Wednesday, March 1, 2006 12:28 AM
  • User-302016627 posted

    Hi SNK,

    How extendable is the CommunityServer?

    I mean is it really easy to add totally new functionality to it? Or is it just designed with forums-blogs-events-photos in mind?

    I looked thru the website but couldn't get much insight. Their FAQ/About is very curt.

    Didn't feel like investing time to register, download code and look thru it. (lazy! lazy!)

    I'm guessing it works off VS.DotNet, and not WebDev2005, but I could be wrong.

    Will appreciate if U could share any info/experience about it.


    Monday, March 6, 2006 12:04 PM
  • User-1029435529 posted

    Will appreciate if U could share any info/experience about it.
    I haven't used the software myself, but I'll share my thoughts about it.

    First, I think that it is very well named. Its reason for existence is to provide software for building online communities. It does not attempt to be all things to all people (like DotNetNuke) but, rather, endeavours to be very good at what it does.  And this is why I suggested to Code_warriors that if he or she is looking to build an online community for schools, Community Server would provide a much better base than would the Club Site starter kit.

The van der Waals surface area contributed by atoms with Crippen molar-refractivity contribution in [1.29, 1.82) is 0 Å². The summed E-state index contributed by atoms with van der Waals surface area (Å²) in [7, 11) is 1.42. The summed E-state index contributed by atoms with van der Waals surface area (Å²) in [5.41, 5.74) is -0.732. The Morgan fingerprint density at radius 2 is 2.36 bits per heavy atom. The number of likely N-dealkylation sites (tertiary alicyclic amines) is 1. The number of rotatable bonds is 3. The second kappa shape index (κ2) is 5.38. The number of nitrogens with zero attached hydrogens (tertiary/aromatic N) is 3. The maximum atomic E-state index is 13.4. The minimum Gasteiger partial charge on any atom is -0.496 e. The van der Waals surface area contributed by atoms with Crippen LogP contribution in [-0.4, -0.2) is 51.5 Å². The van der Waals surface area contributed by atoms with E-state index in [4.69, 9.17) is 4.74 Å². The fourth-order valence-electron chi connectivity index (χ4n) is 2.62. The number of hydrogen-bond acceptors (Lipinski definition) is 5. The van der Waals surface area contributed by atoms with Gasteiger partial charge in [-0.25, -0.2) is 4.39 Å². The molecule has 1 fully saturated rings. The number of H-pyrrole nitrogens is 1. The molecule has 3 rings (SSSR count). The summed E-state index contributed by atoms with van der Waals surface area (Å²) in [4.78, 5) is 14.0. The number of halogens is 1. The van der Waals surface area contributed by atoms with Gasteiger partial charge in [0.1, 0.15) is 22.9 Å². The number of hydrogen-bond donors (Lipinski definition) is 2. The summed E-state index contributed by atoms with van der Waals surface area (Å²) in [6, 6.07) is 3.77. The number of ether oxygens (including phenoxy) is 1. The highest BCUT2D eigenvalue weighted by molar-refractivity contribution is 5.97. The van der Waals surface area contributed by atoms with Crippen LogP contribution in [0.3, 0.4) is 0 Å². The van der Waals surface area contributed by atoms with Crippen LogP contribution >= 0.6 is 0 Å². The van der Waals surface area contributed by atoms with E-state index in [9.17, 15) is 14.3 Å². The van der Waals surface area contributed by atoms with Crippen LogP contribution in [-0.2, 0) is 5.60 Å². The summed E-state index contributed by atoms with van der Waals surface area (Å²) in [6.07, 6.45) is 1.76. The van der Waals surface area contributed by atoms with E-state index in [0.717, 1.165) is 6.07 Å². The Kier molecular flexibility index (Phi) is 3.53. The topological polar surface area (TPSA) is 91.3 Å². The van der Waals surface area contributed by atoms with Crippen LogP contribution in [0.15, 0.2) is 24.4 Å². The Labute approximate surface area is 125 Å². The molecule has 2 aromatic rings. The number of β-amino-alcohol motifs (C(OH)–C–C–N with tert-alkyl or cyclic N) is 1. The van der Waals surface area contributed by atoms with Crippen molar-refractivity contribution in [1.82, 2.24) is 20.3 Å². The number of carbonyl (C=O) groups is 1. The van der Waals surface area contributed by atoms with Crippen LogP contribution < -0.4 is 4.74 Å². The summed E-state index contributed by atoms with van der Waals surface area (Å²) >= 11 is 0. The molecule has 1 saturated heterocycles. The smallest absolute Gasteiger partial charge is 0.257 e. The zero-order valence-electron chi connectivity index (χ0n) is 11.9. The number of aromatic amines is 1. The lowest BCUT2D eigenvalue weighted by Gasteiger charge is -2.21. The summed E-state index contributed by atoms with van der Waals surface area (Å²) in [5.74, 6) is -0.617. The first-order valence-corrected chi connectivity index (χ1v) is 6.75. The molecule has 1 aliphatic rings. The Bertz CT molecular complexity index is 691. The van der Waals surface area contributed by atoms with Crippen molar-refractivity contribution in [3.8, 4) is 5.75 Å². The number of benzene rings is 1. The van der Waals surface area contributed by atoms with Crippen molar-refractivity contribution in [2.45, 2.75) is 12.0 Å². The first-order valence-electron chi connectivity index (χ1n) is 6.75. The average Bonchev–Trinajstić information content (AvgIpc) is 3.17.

Second, it appears to be very flexible. I had a small part to play in the reworking of these forums when ASP.NET version 2.0 was released. I made a number of suggestions to Telligent about how it might enhance various aspects of the forums. I expected to be met with the answer, "It's too late to do that," or, "It's too hard to do that." But Telligent was able to get Community Server to do practically anything at all. I was honestly impressed.

    Third, it seems to have a high learning curve.  It is not light-weight software that you can pick up and run with.  Rather, it is an extensive suite of components that provide a lot of functionality, but you do have to learn it.

    For these reasons, I think Community Server is ideally suited to large, community-based websites, because that is precisely what it aims to provide.  Conversely, you would not want to press it into service for smaller websites, or for websites that have few community aspects.